I really liked this post. You are so right. I really like game development but I don't really have it in me to see what "fun" is to "ordinary" people. Which has had the effect that I only make games that I and some other loons like me like :) –  Phil Mar 2 '11 at 10:22
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@Phil and that's fine. If you know what's fun to you, you have to remember there's only a couple hundred character archetypes in this world. Look around your workplace, and match up your co-workers' personalities to those you went to high school or college with. You'll find most of them can be matched up. So if something is fun to you, it's probably going to be fun to more people than you realize. The trick is getting them to know about the game so they can enjoy it! –  corsiKa Mar 2 '11 at 17:51

I don't think game programming is any different than other application domains from the standpoint of it being harder to pick the right separation of concerns. Anytime you take your skills to a different type of application domain you are going to find that the transition isn't as smooth as you may have hoped because there's always differences. What worked in your database application has many patterns/idioms that don't work so well in your embedded app, which has many patterns/idioms that don't work so well in that real-time system which also has many patterns/idioms that don't work in game programming. However, the game programmers have the same problems when they leave their game programming domain. It's all just a matter of what you are used to.

With that said, I think game programming seems harder for many people because it requires you to work with parts of the computer that most programmers never have to deal with at their real job (low-level graphics and sounds) and more applied math than many people are comfortable with and not because of separation of concerns. While there's always difficulties determining the right choice for separation of concerns, I think the difficulty with separation of concerns you are experiencing is simply moving to a new problem domain. Once you build a few applications then it'll be like anything else, you'll learn what you like and not use what you don't.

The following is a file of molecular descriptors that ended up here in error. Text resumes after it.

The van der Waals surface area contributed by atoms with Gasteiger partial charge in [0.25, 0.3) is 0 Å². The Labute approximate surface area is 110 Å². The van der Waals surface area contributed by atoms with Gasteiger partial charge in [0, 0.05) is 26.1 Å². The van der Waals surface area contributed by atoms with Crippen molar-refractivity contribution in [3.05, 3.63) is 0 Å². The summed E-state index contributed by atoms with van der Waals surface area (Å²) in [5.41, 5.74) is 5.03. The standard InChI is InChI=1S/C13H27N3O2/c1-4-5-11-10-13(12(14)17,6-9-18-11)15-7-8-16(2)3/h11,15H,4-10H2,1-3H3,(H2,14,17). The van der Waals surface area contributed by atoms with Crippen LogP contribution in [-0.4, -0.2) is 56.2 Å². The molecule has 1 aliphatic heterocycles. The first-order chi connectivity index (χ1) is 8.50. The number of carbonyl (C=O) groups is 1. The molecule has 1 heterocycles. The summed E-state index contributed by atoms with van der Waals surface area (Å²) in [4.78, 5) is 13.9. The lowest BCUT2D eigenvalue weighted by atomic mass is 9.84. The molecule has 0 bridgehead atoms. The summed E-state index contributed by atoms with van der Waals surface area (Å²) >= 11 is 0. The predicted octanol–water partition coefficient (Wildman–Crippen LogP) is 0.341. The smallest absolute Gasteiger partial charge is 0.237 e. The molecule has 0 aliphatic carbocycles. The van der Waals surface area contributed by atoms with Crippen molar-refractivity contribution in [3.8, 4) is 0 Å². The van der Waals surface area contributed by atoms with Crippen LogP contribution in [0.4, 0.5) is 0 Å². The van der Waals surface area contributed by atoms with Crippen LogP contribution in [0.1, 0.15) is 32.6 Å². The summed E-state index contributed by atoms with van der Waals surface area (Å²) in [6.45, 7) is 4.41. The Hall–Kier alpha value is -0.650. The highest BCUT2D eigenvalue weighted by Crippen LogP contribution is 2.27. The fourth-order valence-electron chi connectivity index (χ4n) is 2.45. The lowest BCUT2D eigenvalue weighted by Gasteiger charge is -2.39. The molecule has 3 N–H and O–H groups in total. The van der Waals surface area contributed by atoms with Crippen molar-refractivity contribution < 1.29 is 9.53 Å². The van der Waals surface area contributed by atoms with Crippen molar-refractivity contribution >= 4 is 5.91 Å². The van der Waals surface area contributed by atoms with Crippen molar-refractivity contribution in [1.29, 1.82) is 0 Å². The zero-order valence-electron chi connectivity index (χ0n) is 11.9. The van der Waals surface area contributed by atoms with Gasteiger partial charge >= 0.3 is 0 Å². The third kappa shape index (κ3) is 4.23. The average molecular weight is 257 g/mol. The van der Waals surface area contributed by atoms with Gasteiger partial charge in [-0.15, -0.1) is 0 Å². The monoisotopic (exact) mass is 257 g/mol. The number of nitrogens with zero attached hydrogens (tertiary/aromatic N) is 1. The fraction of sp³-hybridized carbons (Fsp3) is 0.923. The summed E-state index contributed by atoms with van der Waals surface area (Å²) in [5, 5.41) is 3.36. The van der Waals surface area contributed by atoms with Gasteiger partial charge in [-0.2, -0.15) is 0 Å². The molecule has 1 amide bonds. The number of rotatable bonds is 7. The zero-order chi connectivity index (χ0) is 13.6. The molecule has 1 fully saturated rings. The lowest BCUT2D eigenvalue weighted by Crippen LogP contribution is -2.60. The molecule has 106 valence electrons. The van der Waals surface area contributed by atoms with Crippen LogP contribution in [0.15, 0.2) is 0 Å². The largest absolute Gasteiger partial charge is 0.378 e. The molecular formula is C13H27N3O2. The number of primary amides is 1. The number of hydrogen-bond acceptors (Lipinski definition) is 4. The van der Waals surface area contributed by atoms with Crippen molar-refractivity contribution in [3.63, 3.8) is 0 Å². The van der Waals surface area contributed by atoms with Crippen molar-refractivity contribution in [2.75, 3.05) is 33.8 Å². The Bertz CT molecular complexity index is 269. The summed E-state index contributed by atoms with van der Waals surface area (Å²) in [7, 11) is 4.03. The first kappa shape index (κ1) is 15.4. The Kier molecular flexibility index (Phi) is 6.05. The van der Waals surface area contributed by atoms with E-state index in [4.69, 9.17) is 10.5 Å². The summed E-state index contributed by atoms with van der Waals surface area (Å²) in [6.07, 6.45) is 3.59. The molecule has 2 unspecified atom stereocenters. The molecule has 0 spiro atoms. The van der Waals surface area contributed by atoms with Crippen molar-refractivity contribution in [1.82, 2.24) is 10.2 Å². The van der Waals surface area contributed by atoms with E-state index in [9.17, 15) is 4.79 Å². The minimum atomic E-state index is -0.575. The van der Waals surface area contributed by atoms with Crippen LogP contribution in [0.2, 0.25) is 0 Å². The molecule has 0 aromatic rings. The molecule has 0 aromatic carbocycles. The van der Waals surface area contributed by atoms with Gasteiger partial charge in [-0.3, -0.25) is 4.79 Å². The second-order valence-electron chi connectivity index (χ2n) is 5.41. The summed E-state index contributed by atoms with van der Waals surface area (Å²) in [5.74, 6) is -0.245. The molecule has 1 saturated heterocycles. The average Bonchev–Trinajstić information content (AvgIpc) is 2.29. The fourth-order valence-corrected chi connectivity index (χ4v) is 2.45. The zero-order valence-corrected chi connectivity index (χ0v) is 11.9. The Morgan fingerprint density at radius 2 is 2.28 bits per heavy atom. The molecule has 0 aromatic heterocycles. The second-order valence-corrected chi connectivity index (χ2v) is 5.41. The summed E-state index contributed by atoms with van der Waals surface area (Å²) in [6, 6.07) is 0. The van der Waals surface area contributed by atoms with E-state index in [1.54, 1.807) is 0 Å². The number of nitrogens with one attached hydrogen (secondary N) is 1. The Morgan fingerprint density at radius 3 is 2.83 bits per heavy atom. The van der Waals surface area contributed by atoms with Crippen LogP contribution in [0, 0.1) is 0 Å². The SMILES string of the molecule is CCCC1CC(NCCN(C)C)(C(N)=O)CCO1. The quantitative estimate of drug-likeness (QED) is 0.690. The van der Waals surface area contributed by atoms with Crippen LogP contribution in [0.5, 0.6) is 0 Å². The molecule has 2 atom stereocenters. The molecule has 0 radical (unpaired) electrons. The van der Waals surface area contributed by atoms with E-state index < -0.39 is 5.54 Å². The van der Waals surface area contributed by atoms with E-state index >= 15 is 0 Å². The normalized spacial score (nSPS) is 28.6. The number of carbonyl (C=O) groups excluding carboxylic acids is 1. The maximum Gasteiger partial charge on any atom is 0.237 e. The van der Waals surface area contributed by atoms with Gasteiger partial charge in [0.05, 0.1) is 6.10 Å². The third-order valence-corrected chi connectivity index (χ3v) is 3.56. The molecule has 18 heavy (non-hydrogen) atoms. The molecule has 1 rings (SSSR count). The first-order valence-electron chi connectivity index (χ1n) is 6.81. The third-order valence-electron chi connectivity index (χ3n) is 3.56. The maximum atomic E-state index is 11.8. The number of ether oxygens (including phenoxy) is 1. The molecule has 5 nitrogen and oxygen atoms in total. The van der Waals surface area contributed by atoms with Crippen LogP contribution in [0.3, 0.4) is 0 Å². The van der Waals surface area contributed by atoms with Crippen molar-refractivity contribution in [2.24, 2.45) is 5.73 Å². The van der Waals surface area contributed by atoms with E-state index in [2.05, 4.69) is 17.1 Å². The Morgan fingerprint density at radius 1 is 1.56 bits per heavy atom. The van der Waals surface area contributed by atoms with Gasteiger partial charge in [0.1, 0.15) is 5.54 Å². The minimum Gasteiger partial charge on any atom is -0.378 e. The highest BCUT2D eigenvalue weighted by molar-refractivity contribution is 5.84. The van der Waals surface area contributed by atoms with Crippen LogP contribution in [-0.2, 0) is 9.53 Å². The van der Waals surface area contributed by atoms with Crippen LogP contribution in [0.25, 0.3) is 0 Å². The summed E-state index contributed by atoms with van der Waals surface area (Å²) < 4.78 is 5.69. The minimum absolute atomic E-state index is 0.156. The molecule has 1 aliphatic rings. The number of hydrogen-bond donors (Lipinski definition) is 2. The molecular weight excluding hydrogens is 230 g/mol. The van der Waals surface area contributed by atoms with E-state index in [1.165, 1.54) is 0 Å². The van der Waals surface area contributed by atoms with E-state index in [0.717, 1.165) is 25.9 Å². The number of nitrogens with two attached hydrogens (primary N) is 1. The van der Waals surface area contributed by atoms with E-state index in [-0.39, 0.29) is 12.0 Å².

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and one thing I've found with this particular project is that separation of concerns is a lot harder since everything affects state, and every object can interact with every other object in a myriad of ways.

I think you have an answer there, there are a lots of interactions. I made a few games with XNA (C#), now im doing a mid-size game as you say, a strategy-simulation game, been working on it for almost 2 months now, and im do it alone with no help, so i must keep my code simple. One huge difference i think, is to understand and design some classes for functionality, and other for drawing, this helps and makes your program cleaner. Of course, if you are doing a game you need to have more resources, like images (2d or 3d) and music (or sounds). So there are differences, i think its harder, but its very funny.

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I think Game Programming is more fun. You can constantly test your game, you implement different physics, which results in different behavior.

From my experience, game programming is actually a lot more fun compared to software development. In software development you have certain business rules to abide by, it gets little boring. You're creating a software, its not fun. Using software is great, helpful, useful, but not fun.

Games are fun. Maybe its just me, but I find game development much more intriguing and exciting than traditional software development, regardless of the tools use.

PS: I use the latest tools for software development, HTML5, Asp.Net, C#, etc. I still find DirectX, UDK, XNA, Unity more fun to code.